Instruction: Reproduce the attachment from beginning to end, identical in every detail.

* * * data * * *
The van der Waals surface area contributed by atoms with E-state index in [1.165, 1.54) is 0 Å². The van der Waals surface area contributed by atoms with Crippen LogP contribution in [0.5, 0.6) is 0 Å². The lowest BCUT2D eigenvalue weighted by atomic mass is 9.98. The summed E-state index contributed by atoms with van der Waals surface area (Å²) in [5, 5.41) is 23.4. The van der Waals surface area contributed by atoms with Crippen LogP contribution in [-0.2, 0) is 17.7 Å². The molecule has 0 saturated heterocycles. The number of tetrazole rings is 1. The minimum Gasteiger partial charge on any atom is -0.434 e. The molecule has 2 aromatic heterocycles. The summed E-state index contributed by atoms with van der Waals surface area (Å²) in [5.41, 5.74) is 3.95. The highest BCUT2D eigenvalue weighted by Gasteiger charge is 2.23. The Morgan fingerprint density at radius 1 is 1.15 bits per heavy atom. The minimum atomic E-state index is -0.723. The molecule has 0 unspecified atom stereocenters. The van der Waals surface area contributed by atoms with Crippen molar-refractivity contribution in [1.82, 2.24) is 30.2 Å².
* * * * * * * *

The van der Waals surface area contributed by atoms with E-state index in [1.165, 1.54) is 0 Å². The van der Waals surface area contributed by atoms with Crippen LogP contribution in [0.5, 0.6) is 0 Å². The lowest BCUT2D eigenvalue weighted by atomic mass is 9.98. The summed E-state index contributed by atoms with van der Waals surface area (Å²) in [5, 5.41) is 23.4. The van der Waals surface area contributed by atoms with Crippen LogP contribution in [-0.2, 0) is 17.7 Å². The molecule has 0 saturated heterocycles. The number of tetrazole rings is 1. The minimum Gasteiger partial charge on any atom is -0.434 e. The molecule has 2 aromatic heterocycles. The summed E-state index contributed by atoms with van der Waals surface area (Å²) in [5.41, 5.74) is 3.95. The highest BCUT2D eigenvalue weighted by Gasteiger charge is 2.23. The Morgan fingerprint density at radius 1 is 1.15 bits per heavy atom. The minimum atomic E-state index is -0.723. The molecule has 0 unspecified atom stereocenters. The van der Waals surface area contributed by atoms with Crippen molar-refractivity contribution in [1.82, 2.24) is 30.2 Å².